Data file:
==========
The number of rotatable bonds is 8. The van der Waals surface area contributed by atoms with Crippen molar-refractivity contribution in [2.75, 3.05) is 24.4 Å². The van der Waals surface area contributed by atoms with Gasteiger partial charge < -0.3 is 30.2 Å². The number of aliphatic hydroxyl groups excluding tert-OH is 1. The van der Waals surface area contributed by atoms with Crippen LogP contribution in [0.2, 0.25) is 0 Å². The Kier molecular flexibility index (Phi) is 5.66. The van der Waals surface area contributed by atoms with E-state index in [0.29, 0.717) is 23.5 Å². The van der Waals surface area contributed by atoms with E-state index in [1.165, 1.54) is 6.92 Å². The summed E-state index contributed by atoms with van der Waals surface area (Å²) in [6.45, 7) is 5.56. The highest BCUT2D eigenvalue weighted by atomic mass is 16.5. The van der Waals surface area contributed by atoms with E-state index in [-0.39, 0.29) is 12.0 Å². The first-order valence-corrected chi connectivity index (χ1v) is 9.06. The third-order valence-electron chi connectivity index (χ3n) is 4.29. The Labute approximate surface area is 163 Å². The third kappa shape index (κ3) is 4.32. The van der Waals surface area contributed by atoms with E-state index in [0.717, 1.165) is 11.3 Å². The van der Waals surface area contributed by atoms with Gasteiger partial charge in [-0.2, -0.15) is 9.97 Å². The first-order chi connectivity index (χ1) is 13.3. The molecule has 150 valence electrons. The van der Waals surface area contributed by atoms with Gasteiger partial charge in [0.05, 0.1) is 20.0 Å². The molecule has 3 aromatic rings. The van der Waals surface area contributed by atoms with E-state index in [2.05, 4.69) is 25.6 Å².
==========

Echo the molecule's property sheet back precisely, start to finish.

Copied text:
The number of rotatable bonds is 8. The van der Waals surface area contributed by atoms with Crippen molar-refractivity contribution in [2.75, 3.05) is 24.4 Å². The van der Waals surface area contributed by atoms with Gasteiger partial charge < -0.3 is 30.2 Å². The number of aliphatic hydroxyl groups excluding tert-OH is 1. The van der Waals surface area contributed by atoms with Crippen LogP contribution in [0.2, 0.25) is 0 Å². The Kier molecular flexibility index (Phi) is 5.66. The van der Waals surface area contributed by atoms with E-state index in [0.29, 0.717) is 23.5 Å². The van der Waals surface area contributed by atoms with E-state index in [1.165, 1.54) is 6.92 Å². The summed E-state index contributed by atoms with van der Waals surface area (Å²) in [6.45, 7) is 5.56. The highest BCUT2D eigenvalue weighted by atomic mass is 16.5. The van der Waals surface area contributed by atoms with E-state index in [-0.39, 0.29) is 12.0 Å². The first-order valence-corrected chi connectivity index (χ1v) is 9.06. The third-order valence-electron chi connectivity index (χ3n) is 4.29. The Labute approximate surface area is 163 Å². The third kappa shape index (κ3) is 4.32. The van der Waals surface area contributed by atoms with E-state index in [0.717, 1.165) is 11.3 Å². The van der Waals surface area contributed by atoms with Gasteiger partial charge in [-0.2, -0.15) is 9.97 Å². The first-order chi connectivity index (χ1) is 13.3. The molecule has 150 valence electrons. The van der Waals surface area contributed by atoms with Gasteiger partial charge in [0.05, 0.1) is 20.0 Å². The molecule has 3 aromatic rings. The van der Waals surface area contributed by atoms with E-state index in [2.05, 4.69) is 25.6 Å².